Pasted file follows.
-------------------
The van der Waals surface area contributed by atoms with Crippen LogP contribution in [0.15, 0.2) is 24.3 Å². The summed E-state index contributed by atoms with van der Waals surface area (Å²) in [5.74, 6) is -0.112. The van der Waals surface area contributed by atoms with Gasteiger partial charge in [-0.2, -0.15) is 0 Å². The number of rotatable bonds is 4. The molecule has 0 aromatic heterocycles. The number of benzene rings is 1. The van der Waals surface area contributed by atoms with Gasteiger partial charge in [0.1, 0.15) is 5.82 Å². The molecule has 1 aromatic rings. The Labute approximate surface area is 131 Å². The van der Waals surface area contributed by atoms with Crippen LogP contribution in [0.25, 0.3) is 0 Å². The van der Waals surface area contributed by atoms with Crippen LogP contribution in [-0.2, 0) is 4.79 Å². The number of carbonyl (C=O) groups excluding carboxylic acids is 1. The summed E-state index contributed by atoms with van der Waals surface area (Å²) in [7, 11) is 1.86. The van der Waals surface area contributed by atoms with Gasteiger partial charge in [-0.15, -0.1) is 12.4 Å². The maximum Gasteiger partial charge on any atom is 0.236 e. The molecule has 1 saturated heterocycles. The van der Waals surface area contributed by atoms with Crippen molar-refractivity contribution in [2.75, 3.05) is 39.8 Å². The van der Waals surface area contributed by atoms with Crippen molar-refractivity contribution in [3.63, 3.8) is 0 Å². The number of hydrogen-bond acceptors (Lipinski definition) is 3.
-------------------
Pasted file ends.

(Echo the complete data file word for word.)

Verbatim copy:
The van der Waals surface area contributed by atoms with Crippen LogP contribution in [0.15, 0.2) is 24.3 Å². The summed E-state index contributed by atoms with van der Waals surface area (Å²) in [5.74, 6) is -0.112. The van der Waals surface area contributed by atoms with Gasteiger partial charge in [-0.2, -0.15) is 0 Å². The number of rotatable bonds is 4. The molecule has 0 aromatic heterocycles. The number of benzene rings is 1. The van der Waals surface area contributed by atoms with Gasteiger partial charge in [0.1, 0.15) is 5.82 Å². The molecule has 1 aromatic rings. The Labute approximate surface area is 131 Å². The van der Waals surface area contributed by atoms with Crippen LogP contribution in [0.25, 0.3) is 0 Å². The van der Waals surface area contributed by atoms with Crippen LogP contribution in [-0.2, 0) is 4.79 Å². The number of carbonyl (C=O) groups excluding carboxylic acids is 1. The summed E-state index contributed by atoms with van der Waals surface area (Å²) in [7, 11) is 1.86. The van der Waals surface area contributed by atoms with Gasteiger partial charge in [-0.15, -0.1) is 12.4 Å². The maximum Gasteiger partial charge on any atom is 0.236 e. The molecule has 1 saturated heterocycles. The van der Waals surface area contributed by atoms with Crippen molar-refractivity contribution in [2.75, 3.05) is 39.8 Å². The van der Waals surface area contributed by atoms with Crippen molar-refractivity contribution in [3.63, 3.8) is 0 Å². The number of hydrogen-bond acceptors (Lipinski definition) is 3.